Sunday, December 10, 2017

Case o' The Week: Expert Case A Bitter Pill to Swallow - Diaz and Expert Testimony on Ultimate Legal Issue

  A doc prescribes 5 million opiate pills in four years.
  (Yet the government still needs an expert to opine on the ultimate legal issue: that this was “outside the usual course of professional practice?”)
United States v. Julio Diaz, 2017 WL 6030724 (9th Cir. Dec. 6, 2017), decision available here.

Players: Decision by Judge Christen, joined by Judges Kleinfeld and Graber. 
  Hard-fought appeal by former CD Cal AFPD Davina Chen.  

Facts: Dr. Diaz operated a clinic that served geriatric patients. Id. at *1. Over four years, he wrote 50,000 prescriptions and distributed over 5 million opiate pills – some patients were prescribed over 60 tablets a day. Id.
  He went to trial on 79 counts of unlawfully distributing controlled prescription drugs, in violation of 21 USC § 841(a)(1). Id. Among other things, that statute requires proof that the distribution of the drugs was “outside the usual course of professional practice and without a legitimate medical purpose.” Id. (citation omitted).
  At trial, a government expert testified without defense objection that Dr. Diaz’s prescriptions were written “outside the usual course of medical practice” and “without a legitimate purpose.” Id.
  Diaz was convicted on all counts, and sentenced to the maximum Guideline range: 327 months. Id.

Issue(s): “Diaz timely appeals, arguing that Dr. Chavez impermissibly offered opinion testimony as to a legal conclusion.” Id.  

Held: “We hold that if the terms used by an expert witness do not have a specialized meaning in law and do not represent an attempt to instruct the jury on the law, or how to apply the law to the facts of the case, the testimony is not an impermissible legal conclusion.” Id. at *3.
  “[The government’s expert’s] testimony passed muster under Rules 702 and 704, and the district court did not plainly err by admitting it into evidence.” Id. at *4.  

Of Note: Julio Diaz joins a long list of disappointing expert testimony cases. AUSAs will try to stretch the opinion to argue that “professional” experts can opine at will as to all legal conclusions. Judge Christen, however, strictly limits this “ultimate issue” testimony to a doc’s testimony on “legitimate medical purpose” – a term (we’re told) that does not have a “separate, distinct, and specialized meaning in law.” Id. at *3. The Ninth quotes favorably from a Fourth Circuit case, which distinguished this permitted physician testimony from – for example – testimony about “extortion, deadly force, fiduciary, and unreasonably dangerous.” Id. (quoting United States v. McIver, 470 F.3d 550,561-62 (4th Cir. 2006)). Invoke Diaz’s internal limitations to help prevent further erosion of the vulnerable bulwarks of FRE 702 and 704.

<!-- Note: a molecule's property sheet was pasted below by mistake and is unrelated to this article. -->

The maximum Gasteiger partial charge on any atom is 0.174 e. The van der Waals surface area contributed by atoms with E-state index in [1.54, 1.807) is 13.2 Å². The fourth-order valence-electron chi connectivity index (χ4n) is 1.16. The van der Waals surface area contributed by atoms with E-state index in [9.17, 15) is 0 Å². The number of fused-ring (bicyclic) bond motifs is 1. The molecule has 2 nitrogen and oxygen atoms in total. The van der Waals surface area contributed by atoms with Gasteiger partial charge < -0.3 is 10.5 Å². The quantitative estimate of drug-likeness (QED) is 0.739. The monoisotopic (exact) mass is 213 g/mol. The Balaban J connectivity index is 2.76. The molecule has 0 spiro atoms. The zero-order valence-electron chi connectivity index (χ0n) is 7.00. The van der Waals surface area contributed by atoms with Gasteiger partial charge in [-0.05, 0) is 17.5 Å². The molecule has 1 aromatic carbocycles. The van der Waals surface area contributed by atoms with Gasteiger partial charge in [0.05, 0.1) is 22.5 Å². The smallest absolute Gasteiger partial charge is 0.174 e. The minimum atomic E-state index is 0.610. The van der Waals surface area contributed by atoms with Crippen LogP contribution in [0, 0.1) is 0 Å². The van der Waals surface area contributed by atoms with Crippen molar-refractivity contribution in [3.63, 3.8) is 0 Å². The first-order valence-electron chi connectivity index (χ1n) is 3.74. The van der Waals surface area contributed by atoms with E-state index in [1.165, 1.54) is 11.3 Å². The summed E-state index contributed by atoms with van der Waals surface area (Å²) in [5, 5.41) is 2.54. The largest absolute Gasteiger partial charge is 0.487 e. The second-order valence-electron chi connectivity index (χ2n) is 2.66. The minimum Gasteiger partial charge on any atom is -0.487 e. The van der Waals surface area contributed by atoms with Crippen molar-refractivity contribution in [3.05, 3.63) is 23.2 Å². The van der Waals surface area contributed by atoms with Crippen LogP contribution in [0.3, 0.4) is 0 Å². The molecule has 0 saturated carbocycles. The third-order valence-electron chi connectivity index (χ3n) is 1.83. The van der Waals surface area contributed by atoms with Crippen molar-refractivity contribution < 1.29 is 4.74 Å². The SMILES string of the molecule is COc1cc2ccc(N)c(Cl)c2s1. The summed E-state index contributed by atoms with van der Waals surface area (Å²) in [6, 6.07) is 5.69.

How to Use: While this is a plan error case, there is no plain error analysis in the opinion – just a cursory acknowledgement at the outset, id. at *2, and the “no plain error” holding at the end, id. at *4. Absent is any explanation of how the Court’s decision jives with the Olano plain error prongs. From ambiguity, opportunity. If the government offers similar doctor testimony in your trial, object and (try) to distinguish Julio Diaz as an extraordinarily deferential, plain error review decision.
For Further Reading: What a difference perspective makes. For those in the trenches of indigent criminal defense, the American Bar Association can sometimes seem like a conservative organization – filled with former AUSAs who sit on the ABA’s white collar and criminal justice committees. Senate Republicans, however, have a decidedly opposite view – they “have declared war on the American Bar Association.” See Republicans step up defense of ‘not qualified’ judicial nominees, available here at Politico.
   Four of President Trump’s judicial candidates have earned a “not qualified” rating from the ABA. The ABA’s role (or lack thereof) in judicial vetting will faces an upcoming test with a Senate procedural vote on Mr. Leonard Steven Grasz. Mr. Grasz is nominated for the Eighth Circuit Court of Appeals, and received a unanimous “not qualified” stamp from the ABAs evaluators. Id.
  Will be interesting to see what role (if any) the ABA plays in the Trump candidates for the vacant Ninth Circuit seats.

Steven Kalar, Federal Public Defender Northern District of California. Website at


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